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C#'s biggest mistake

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  • User profile image
    AndyC

    , BitFlipper wrote

    @W3bbo:

    Correct, I'm just trying to understand the problem that Sven identified.

    The 'partial' type syntax doesn't give you any way to say I want to extend a class from namespace A and I want the extension to be in namespace B. Which is basically an essential feature if you don't want to risk name collisions.

    It also creates a possibly awkward problem that you'd need to support properties extensions, operator extensions, event extensions and pretty much anything else you can think of that could be defined in a class extensions, or else the syntax will seem jarring (why does turning this into an extension suddenly break X, Y and Z)

  • User profile image
    W3bbo

    , AndyC wrote

    The 'partial' type syntax doesn't give you any way to say I want to extend a class from namespace A and I want the extension to be in namespace B. Which is basically an essential feature if you don't want to risk name collisions.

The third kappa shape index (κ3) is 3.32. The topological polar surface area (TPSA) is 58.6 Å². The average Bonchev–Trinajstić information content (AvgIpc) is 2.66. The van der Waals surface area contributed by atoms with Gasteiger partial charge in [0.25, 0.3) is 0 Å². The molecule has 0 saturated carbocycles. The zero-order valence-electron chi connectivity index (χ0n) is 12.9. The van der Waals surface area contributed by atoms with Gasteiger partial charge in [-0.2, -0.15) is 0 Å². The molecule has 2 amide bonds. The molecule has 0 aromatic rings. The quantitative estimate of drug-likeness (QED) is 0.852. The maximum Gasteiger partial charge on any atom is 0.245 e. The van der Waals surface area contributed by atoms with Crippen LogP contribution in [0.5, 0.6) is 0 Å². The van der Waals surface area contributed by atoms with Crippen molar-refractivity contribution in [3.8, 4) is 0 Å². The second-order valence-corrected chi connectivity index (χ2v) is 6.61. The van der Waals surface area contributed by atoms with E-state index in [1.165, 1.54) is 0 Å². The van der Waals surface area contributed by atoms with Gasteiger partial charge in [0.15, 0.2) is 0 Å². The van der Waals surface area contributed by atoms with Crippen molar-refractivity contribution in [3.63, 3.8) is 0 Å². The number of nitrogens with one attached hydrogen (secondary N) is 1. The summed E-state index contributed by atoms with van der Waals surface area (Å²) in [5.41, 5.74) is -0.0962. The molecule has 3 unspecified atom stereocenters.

But it does. In the example I posted the extension exists in MyNamespace1, but the class to be extended exists in MyNamespace2.

  • User profile image
    AndyC

    , W3bbo wrote

    *snip*

    But it does. In the example I posted the extension exists in MyNamespace1, but the class to be extended exists in MyNamespace2.

    Yes, but your example is how the real thing works and not the way BitFlipper was proposing it should have been done.

    Bass' suggestion is probably closer to what you'd have to do, but it looks wrong and too easily confused with inheritance.

  • User profile image
    BitFlipper

    , AndyC wrote

    *snip*